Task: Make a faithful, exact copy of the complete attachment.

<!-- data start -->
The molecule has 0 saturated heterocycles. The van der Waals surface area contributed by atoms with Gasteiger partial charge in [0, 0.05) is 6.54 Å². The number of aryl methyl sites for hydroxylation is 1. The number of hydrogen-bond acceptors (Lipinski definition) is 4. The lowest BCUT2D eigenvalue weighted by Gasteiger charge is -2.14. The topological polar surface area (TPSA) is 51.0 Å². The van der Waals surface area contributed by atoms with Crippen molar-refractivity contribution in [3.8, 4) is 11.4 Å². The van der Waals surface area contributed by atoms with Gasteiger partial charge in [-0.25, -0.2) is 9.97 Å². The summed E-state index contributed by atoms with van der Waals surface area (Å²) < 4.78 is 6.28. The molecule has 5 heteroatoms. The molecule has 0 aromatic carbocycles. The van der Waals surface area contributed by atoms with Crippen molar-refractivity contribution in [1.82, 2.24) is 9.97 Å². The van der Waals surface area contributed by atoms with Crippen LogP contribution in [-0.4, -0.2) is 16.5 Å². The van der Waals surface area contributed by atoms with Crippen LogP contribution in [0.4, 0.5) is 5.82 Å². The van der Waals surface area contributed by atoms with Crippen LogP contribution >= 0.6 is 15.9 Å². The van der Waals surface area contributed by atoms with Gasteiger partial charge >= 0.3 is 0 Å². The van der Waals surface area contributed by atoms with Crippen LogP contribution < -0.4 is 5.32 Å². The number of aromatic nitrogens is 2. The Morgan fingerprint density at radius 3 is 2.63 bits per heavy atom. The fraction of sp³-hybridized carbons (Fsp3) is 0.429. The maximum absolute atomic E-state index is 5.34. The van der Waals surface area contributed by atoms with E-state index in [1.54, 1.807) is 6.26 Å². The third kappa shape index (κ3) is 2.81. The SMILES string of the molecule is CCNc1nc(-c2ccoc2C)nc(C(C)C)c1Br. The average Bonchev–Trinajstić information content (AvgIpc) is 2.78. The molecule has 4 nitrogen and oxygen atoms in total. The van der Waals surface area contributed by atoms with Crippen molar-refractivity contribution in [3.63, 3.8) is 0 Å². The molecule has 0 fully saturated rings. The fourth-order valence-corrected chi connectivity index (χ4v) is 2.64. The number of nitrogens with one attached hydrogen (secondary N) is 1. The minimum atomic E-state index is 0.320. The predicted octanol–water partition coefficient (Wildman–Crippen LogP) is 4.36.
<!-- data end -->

The molecule has 0 saturated heterocycles. The van der Waals surface area contributed by atoms with Gasteiger partial charge in [0, 0.05) is 6.54 Å². The number of aryl methyl sites for hydroxylation is 1. The number of hydrogen-bond acceptors (Lipinski definition) is 4. The lowest BCUT2D eigenvalue weighted by Gasteiger charge is -2.14. The topological polar surface area (TPSA) is 51.0 Å². The van der Waals surface area contributed by atoms with Crippen molar-refractivity contribution in [3.8, 4) is 11.4 Å². The van der Waals surface area contributed by atoms with Gasteiger partial charge in [-0.25, -0.2) is 9.97 Å². The summed E-state index contributed by atoms with van der Waals surface area (Å²) < 4.78 is 6.28. The molecule has 5 heteroatoms. The molecule has 0 aromatic carbocycles. The van der Waals surface area contributed by atoms with Crippen molar-refractivity contribution in [1.82, 2.24) is 9.97 Å². The van der Waals surface area contributed by atoms with Crippen LogP contribution in [-0.4, -0.2) is 16.5 Å². The van der Waals surface area contributed by atoms with Crippen LogP contribution in [0.4, 0.5) is 5.82 Å². The van der Waals surface area contributed by atoms with Crippen LogP contribution >= 0.6 is 15.9 Å². The van der Waals surface area contributed by atoms with Gasteiger partial charge >= 0.3 is 0 Å². The van der Waals surface area contributed by atoms with Crippen LogP contribution < -0.4 is 5.32 Å². The number of aromatic nitrogens is 2. The Morgan fingerprint density at radius 3 is 2.63 bits per heavy atom. The fraction of sp³-hybridized carbons (Fsp3) is 0.429. The maximum absolute atomic E-state index is 5.34. The van der Waals surface area contributed by atoms with E-state index in [1.54, 1.807) is 6.26 Å². The third kappa shape index (κ3) is 2.81. The SMILES string of the molecule is CCNc1nc(-c2ccoc2C)nc(C(C)C)c1Br. The average Bonchev–Trinajstić information content (AvgIpc) is 2.78. The molecule has 4 nitrogen and oxygen atoms in total. The van der Waals surface area contributed by atoms with Crippen molar-refractivity contribution in [3.63, 3.8) is 0 Å². The molecule has 0 fully saturated rings. The fourth-order valence-corrected chi connectivity index (χ4v) is 2.64. The number of nitrogens with one attached hydrogen (secondary N) is 1. The minimum atomic E-state index is 0.320. The predicted octanol–water partition coefficient (Wildman–Crippen LogP) is 4.36.